Where the SP scores over the BSP is in the gradual return of the Muslims to Mr. Yadav: after his pact with Hindutva hero Kalyan Singh in the run-up to the Lok Sabha polls of 2009, the community had deserted him for the Congress. Since then, he has apologised to the community and the controversial Mohammad Azam Khan is back at his side — and while the now chastened Mr. Khan no longer retains the appeal he had in the early 1990s at the height of the Ayodhya movement, he can still pull in some votes in the Rampur-Moradabad stretch. And in Meerut, the moneyed Quereshis, who dominate the Meerut-Muzaffarnagar-Saharanpur belt, remember Mr. Yadav with gratitude for measures that had helped promote their meat-export business. With 12 of the 28 districts in this region boasting of a Muslim population ranging from 25 to 49 per cent, with Rampur topping the list, the community is bound to play a significant role in the final results.
But Mr. Yadav still remains unsure of the support of any community other than his own. He is, therefore, trying his hardest to polarise this election into a contest between the Jatavs and the rest, flipping the assembly elections of 2007 on its head: at that time, Ms Mayawati had successfully created public opinion against the oppression of the Yadavs.
Jatavs versus the rest
In Etah, from where Mr. Yadav launched his election campaign on November 16, a close associate and SP MLC Ramesh Yadav says, “Apart from the Jatavs, no other community is happy with Mayawati. Everyone feels only Mulayam Singh can save them,” and then delivers what he thinks is the punchline, “If Indira Gandhi could lose in 1977, then Mayawati is nothing compared with that.” But it also reveals the general belief that she will not be easily defeated.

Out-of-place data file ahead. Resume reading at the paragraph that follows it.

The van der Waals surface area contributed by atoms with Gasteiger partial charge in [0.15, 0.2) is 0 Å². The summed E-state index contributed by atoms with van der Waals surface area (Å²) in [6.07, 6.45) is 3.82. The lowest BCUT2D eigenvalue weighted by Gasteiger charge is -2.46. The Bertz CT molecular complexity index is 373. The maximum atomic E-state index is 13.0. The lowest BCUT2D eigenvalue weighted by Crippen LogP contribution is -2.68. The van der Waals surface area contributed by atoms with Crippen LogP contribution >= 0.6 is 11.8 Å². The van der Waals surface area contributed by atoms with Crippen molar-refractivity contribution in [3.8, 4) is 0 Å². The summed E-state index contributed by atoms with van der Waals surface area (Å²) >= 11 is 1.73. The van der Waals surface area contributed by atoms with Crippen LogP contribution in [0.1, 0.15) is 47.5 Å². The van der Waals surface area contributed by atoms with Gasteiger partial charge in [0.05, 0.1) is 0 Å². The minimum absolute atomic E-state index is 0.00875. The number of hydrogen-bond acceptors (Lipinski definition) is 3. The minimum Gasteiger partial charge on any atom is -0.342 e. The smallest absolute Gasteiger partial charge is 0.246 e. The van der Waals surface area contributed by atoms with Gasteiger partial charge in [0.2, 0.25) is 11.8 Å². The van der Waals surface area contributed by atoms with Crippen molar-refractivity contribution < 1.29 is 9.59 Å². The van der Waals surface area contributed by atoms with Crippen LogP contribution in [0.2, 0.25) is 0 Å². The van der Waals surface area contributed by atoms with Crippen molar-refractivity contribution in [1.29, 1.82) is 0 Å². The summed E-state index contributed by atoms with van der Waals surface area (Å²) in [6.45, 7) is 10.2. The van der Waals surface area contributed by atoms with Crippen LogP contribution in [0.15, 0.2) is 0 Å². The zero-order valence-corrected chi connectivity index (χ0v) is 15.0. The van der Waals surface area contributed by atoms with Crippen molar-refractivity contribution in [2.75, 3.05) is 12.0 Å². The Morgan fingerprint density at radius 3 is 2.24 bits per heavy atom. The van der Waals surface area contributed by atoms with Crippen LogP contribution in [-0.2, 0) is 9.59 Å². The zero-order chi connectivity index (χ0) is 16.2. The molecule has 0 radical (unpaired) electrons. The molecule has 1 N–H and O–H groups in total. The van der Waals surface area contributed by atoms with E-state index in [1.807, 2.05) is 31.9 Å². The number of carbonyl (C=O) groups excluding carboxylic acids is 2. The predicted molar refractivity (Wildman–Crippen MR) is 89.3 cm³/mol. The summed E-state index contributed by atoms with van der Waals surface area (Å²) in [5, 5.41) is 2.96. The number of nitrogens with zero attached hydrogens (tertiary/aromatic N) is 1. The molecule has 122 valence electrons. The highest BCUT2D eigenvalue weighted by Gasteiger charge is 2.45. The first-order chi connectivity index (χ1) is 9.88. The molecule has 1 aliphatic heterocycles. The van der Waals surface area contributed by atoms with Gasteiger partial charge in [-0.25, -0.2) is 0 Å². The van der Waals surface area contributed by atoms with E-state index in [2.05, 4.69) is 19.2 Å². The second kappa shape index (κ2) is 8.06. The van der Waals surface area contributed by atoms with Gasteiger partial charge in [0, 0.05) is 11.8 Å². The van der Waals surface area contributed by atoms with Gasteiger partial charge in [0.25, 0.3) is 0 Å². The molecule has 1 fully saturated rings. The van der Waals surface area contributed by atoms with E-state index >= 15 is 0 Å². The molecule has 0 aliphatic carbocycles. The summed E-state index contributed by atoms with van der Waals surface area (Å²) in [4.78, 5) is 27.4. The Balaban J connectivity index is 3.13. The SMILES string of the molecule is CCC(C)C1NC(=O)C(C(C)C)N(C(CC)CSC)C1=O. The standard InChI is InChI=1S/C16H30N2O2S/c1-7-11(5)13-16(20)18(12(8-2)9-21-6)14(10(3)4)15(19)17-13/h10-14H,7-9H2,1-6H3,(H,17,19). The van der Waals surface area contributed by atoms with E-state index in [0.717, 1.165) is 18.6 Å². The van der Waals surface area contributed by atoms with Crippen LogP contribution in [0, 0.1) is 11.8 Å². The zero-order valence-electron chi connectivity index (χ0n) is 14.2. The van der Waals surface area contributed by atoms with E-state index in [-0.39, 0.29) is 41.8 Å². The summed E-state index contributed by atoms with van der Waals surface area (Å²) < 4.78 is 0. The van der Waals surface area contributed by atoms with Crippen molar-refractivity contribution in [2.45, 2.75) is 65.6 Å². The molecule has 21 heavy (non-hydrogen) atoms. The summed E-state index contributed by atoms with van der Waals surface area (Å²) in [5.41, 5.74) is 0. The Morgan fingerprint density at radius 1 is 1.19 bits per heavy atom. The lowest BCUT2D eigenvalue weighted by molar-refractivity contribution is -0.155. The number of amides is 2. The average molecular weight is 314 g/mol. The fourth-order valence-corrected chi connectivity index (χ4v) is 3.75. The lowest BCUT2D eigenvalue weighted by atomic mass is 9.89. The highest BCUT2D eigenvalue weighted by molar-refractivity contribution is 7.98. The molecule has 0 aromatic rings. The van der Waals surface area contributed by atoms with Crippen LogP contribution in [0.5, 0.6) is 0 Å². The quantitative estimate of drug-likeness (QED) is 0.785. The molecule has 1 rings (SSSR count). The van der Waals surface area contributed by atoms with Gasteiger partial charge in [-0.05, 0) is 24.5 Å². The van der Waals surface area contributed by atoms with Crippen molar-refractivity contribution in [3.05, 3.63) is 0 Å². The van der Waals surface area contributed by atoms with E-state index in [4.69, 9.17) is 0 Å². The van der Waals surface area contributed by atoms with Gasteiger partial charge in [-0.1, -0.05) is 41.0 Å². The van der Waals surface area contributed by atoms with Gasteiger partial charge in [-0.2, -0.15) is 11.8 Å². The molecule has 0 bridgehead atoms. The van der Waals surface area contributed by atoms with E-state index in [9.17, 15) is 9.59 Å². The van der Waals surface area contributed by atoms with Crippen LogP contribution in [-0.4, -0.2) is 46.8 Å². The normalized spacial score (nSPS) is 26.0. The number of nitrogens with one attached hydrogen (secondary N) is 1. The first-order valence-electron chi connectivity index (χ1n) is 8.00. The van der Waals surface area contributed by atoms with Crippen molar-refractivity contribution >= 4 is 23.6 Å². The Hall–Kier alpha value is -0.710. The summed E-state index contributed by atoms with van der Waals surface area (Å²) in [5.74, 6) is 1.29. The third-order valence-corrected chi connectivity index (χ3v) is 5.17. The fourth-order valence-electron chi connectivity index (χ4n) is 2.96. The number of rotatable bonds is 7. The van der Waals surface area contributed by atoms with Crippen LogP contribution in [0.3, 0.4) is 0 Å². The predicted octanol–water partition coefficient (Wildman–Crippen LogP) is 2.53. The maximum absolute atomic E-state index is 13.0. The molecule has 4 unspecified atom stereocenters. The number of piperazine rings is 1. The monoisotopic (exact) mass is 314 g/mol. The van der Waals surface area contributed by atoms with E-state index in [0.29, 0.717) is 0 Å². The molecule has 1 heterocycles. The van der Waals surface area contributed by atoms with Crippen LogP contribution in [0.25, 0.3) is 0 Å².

The SP has been partially successful in this attempt at creating a Jatavs versus the rest sentiment: both in the villages and at the district courts in Agra, Etah, Aligarh and Bareilly, I am repeatedly told that the number of cases being filed against upper castes and OBCs under the SC/ST Atrocities Act has swelled in the last five years. Though no one provides any statistics, it is evident that emotion is being whipped up against Mayawati's government on this issue. “As soon as a Dalit files an FIR,” explains a lawyer in Bareilly, “he gets Rs.25,000 from the government; if he wins the case, he gets another lakh. The accused, languishing in jail, usually tries his hardest to get the case withdrawn through a compromise, sweetened by more money.”
BJP and the Congress
Meanwhile, the Bharatiya Janata Party (BJP) and the Congress are contesting now for the third and fourth positions: if yatras by the former's leaders have reminded people of its existence, the latter is hoping a tie-up with Ajit Singh's Rashtriya Lok Dal (RLD) will bring it some dividends. But on the ground, there is not much evidence of enthusiasm for the RLD even among the Jats. Of the five assembly seats the party won in 2007 in the Mathura-Agra-Aligarh stretch, four have been reserved. In Baghpat, Mr. Singh can probably push RLD candidates through the Chaprauli, Kheda and Baghpat assembly seats, say locals.
Veerendra Singh, a well-to-do Jat farmer, who was the chief spokesperson of the Mahendra Singh Tikait movement, says, “The fact is: today, Ajit Singh doesn't evoke much enthusiasm among Jats. Two, Mayawati has increased the price of sugarcane, and compelled factory owners to pay the price without going to court; and last year, of the 70,000 constables she recruited, about 15,000 were Jats.” Indeed, in the villages near the Simbhauli Sugar Mill in the newly created Panchsheel Nagar district, farmers all speak positively about the increase in sugarcane prices. The community, Mr. Singh says, will first vote for Jat candidates, regardless of party affiliation, and then for the BJP. And then there is the unspoken part: Ms Mayawati's powerful Cabinet Secretary Shashank Shekhar Singh is from Muzaffarnagar — and a Jat to boot.
The BSP is, clearly on a roll, even though virtually everyone, including BSP activists, admits the party will lose seats and may not get a majority: the consensus on the streets and village chaupals is that Ms Mayawati is the front runner. The Jatavs may be more visible and vocal today, but the fact that they are not yet to be found in the same numbers in the political, social and economic structures as the Yadavs were, has meant that they are not quite as hated as the Yadavs were. The social revolution is not over.